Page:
Stanley Clarke’s shadow looms large on the electric bass world. He’s one of a handful of musicians that made the music scene acknowledge the instrument as a versatile and vital force capable of a kaleidoscope of colors, textures and percussive elements previously ascribed to more conventional lead instruments. Clarke’s groundbreaking work on albums such as his eponymous 1974 effort and 1976’s School Days played a paramount role in establishing slapping, popping and strumming in the bass guitar lexicon. Clarke still carries the fusion torch in his solo work, in addition to exploring the pop, R&B and soundtrack worlds. He discusses the catalysts that first drove him to bridge genres, sacrificing major opportunities to pursue his vision, and his obligations to his audience in this excerpt from my book Innerviews: Music Without Borders.
Describe the origins of your jazz-fusion leanings.
That was a result of all the music I was listening to, especially as a kid growing up. I was affected by music in the ’60s and very early ’70s. That stuff was jazz, rock and roll, R&B, and Motown. I wasn’t much of a puritan in those days and I’m still not. I turned on the radio and if something felt or sounded good, I liked it. When I was young, it affected me in a certain way that would make me want to make music like that. I don’t want to sound like I’m defending what I did because I’m not at all. I’m just comparing that to some of the younger jazz musicians today who have figured out how to be real purists-especially the guys following in the footsteps of Wynton Marsalis. I mean, it’s amazing. I see some of those guys and they have these suits and ties on. I actually sometimes have my own little interviews with those guys and say “Don’t you get hot playing in those things? A suit and a tie? Imagine if you had some jeans on!” [laughs]
You worked with Art Blakey early in your career. How do you look back at your tenure in his group?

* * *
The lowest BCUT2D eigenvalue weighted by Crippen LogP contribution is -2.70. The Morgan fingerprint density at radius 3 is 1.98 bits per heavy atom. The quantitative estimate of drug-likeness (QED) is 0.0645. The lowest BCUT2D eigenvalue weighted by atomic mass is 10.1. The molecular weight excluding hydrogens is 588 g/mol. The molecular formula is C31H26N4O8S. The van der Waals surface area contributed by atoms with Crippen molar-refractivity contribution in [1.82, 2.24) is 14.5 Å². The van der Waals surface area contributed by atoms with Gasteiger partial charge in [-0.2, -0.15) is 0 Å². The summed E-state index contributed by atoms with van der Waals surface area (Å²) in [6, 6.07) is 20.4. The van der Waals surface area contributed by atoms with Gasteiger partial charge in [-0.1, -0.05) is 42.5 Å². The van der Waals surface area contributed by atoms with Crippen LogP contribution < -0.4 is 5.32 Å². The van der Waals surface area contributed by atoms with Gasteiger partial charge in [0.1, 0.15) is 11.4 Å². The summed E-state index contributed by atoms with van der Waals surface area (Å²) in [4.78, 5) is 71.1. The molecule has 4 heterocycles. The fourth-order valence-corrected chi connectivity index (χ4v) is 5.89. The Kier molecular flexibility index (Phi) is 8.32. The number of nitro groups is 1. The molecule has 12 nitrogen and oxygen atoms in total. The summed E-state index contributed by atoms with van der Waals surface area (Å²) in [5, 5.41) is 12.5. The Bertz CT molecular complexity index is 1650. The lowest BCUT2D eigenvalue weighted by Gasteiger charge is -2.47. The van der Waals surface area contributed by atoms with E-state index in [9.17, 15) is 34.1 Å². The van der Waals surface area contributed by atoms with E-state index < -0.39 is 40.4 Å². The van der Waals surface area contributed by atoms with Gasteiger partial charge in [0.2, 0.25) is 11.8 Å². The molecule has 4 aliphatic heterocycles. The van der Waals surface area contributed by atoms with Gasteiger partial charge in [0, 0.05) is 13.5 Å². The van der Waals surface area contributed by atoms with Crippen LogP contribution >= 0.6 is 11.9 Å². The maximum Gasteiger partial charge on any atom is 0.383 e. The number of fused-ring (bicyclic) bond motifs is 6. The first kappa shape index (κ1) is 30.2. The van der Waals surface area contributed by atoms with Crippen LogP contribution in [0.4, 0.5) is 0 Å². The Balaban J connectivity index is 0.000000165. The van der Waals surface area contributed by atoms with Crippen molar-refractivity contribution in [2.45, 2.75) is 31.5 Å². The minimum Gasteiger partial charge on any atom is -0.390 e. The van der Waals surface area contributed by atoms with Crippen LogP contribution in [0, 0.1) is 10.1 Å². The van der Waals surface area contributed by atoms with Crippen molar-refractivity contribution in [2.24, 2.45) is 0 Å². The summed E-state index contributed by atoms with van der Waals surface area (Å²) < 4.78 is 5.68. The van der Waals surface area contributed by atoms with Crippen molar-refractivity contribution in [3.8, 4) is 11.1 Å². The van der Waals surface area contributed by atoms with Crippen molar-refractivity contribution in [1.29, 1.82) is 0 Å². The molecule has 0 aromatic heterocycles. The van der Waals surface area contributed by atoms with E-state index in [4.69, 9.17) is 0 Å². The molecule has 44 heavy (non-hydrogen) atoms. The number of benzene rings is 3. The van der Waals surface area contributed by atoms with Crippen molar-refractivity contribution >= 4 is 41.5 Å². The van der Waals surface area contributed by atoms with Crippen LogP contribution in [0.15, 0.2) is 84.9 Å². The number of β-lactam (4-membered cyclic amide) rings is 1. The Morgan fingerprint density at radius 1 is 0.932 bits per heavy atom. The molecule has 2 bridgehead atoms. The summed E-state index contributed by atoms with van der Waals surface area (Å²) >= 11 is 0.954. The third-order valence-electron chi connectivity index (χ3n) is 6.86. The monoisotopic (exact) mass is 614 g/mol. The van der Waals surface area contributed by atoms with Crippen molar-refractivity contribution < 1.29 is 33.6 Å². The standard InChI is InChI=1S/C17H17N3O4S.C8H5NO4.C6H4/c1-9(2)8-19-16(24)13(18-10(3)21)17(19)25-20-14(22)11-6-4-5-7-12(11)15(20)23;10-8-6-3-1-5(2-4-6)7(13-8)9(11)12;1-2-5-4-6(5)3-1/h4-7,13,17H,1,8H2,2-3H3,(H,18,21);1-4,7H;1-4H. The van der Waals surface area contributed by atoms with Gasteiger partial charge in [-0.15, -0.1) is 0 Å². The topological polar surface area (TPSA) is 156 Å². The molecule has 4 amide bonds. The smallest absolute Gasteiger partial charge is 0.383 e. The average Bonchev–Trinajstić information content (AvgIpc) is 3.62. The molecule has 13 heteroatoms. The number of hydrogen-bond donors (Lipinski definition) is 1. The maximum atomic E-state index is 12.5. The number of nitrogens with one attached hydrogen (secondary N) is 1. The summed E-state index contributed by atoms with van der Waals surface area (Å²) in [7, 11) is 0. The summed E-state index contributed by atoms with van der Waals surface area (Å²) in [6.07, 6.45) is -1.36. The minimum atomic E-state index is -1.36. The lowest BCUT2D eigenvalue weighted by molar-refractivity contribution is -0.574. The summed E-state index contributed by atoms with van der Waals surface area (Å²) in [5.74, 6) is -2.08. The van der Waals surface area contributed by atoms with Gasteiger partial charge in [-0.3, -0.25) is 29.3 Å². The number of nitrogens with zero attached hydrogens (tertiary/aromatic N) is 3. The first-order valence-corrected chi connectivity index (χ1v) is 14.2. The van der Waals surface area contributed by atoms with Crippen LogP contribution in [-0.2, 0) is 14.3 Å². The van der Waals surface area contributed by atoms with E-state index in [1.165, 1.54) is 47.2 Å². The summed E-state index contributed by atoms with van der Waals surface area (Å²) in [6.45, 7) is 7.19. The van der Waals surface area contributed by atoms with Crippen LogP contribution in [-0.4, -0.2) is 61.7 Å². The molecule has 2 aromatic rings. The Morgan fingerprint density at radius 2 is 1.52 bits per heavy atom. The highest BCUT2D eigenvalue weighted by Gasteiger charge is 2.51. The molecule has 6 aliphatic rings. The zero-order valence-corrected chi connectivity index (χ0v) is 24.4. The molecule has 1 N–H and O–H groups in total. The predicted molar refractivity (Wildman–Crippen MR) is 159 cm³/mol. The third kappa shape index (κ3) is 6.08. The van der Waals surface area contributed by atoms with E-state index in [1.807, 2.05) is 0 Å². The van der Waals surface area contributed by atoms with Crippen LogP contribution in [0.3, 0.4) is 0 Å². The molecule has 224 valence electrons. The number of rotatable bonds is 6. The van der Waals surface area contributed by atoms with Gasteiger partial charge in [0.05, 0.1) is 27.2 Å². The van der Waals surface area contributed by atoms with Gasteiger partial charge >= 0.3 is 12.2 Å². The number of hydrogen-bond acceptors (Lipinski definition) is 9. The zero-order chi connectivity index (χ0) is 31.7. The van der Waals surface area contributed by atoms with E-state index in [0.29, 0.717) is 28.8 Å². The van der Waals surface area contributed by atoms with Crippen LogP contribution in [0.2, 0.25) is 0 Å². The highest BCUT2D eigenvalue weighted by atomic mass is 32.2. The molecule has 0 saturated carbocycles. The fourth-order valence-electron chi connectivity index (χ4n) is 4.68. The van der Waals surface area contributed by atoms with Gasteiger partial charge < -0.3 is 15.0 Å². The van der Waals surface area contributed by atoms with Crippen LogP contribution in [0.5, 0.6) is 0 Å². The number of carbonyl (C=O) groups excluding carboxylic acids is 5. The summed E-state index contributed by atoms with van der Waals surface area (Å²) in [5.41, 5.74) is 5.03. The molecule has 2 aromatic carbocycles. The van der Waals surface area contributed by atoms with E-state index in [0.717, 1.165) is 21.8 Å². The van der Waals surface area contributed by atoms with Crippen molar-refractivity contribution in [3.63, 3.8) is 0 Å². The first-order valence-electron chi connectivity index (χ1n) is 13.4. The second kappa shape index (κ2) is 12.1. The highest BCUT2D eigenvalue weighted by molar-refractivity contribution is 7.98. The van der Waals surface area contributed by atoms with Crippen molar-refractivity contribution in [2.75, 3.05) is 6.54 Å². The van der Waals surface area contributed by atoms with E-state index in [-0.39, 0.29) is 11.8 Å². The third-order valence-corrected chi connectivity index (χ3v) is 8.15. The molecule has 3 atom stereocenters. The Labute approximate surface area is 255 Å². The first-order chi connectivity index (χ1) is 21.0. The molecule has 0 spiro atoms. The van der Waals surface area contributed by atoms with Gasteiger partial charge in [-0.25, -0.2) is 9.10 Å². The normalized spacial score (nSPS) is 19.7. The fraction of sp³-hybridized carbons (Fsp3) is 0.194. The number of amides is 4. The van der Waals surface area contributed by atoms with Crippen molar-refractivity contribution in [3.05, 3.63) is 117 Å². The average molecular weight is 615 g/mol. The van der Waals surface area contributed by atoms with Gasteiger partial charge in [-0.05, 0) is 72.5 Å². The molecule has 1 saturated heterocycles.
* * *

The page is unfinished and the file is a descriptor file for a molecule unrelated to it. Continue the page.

I played with Art for just under a year during my last year of college. We toured a lot between the end of ’71 and ’72. He was the swinging-est drummer I’ve ever played with in my life. He was raw and a true jazz musician in every way-the way he talked and the way he was. I’m really glad I had that experience because there are things that I still use to this day that I got from him. He was proud of the contributions that black people made to music and the American art form that is jazz. He always talked about that and really taught us. He made me feel that I should respect myself as a musician, and more so, as a jazz musician-a black jazz musician. He said “You’re part of the story and you have a major responsibility to keep that going.” It was a great, great feeling.
You once turned down Miles Davis when he asked you to join his group. Why?
Miles used to come see Return to Forever at the Village Vanguard. In those days, it was still done the way they did it in the ’50s. I’ll never forget it. Miles came to the Vanguard in this weird, red leather outfit. It almost looked pre-Michael Jackson. He said in his Miles voice “You don’t want to play with Chick. Forget Chick. Come and play with me.” But I was very loyal to Chick and the movement we were trying to create. I looked at Miles and I looked at Chick and the bigger picture. I felt I could do more with Chick than Miles. So instead, I’d hang out with Miles and go see him a lot because we used to live near one another.
To this day, you still play “School Days” during your concerts. Describe your relationship with the piece after all this time.
One of the things that used to bother me more than anything-but I’ve learned to live with it-is that damn song. Everywhere I go, there is someone out there yelling “School Days.” I tried one year not to play it and that was not a good idea. I finally realized I better play the song at a gig in Detroit. We’re getting ready to play the last number and I picked up an acoustic bass. When I got to a quiet part, this dude got up and said “Man, you gonna play ‘School Days’ before you leave this place!” He was from deep in the ghetto and continued “You don’t even think you gonna get outta here without playing it.” [laughs] That’s one of the few times I’ve played “School Days” on the acoustic bass. Larry Carlton said “You’re lucky. Not everyone can say they have a career song.” So, I view it that way. It’s something I have to play because the people wanna hear it. It actually causes more harm not to play it. [laughs]
The complete interview is published in Innerviews: Music Without Borders book available from the Abstract Logix web site.Originally Published